I noticed on social media last night and this morning all the raves and support President Obama received after his speeches yesterday to the “graduates of Historically Black Colleges and Universities (HBCUs), and to the high school graduates of 2020” (Wanda Fleming Notebook). I heard people say things like, “God I miss him” or “so down to earth” as he once again put words of possibility into the young hearts of America.

The students listened, and we do all continue to listen to his words. Certainly there will always be disagreement, and I respect that; however, if done in malice then all we do is break down what anyone tries to say no matter their capacity before our lives. I think with Obama we get the true nature of a man who knows how to work a crowd, but when given the opportunity does it with character and integrity. There isn’t a wow factor in his words as much as a hope and promise. He would like people to find a way, again, to smile and realize there is much to believe in ahead of us all, young and old.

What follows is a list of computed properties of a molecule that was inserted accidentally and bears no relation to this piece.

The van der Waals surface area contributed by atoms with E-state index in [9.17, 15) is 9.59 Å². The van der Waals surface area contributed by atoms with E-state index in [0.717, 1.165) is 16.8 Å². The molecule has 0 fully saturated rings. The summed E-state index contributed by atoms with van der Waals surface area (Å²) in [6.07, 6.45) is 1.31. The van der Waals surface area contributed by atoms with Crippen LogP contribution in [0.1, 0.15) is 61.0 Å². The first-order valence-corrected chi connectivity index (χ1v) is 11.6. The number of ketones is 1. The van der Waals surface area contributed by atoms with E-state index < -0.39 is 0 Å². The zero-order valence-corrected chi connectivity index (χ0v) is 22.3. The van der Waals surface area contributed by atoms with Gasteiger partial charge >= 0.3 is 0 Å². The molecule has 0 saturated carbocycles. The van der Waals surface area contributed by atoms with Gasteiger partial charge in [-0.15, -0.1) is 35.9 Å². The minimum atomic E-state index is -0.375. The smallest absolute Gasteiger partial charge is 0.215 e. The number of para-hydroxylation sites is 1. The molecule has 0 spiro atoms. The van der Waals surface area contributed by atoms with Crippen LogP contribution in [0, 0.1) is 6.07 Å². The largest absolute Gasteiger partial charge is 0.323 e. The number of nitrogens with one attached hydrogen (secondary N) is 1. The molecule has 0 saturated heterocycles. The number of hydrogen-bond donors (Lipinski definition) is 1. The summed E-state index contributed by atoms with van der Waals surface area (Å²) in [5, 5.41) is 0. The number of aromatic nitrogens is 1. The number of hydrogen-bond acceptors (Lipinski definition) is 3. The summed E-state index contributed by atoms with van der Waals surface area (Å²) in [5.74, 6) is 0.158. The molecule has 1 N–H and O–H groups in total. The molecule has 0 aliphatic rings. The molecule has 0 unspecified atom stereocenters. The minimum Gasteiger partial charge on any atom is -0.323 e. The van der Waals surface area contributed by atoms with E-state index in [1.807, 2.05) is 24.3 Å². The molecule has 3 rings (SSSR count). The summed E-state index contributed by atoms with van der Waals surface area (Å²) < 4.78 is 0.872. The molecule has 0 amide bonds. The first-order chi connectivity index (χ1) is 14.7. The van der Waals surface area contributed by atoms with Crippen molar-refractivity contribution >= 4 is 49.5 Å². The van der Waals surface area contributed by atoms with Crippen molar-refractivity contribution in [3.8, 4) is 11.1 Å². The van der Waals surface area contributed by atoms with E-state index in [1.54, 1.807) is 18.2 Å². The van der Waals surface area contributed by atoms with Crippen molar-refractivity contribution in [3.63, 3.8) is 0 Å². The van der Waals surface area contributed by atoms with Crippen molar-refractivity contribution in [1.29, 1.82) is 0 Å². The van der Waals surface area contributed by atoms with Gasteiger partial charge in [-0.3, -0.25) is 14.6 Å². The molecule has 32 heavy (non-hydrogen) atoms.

To me, those are the components of a Statesman in our country, and what is important to realize is that this person or any persons who can reach such capacity are not going away. Their words still remain, it is up to us to listen or pass off. Last night I listened.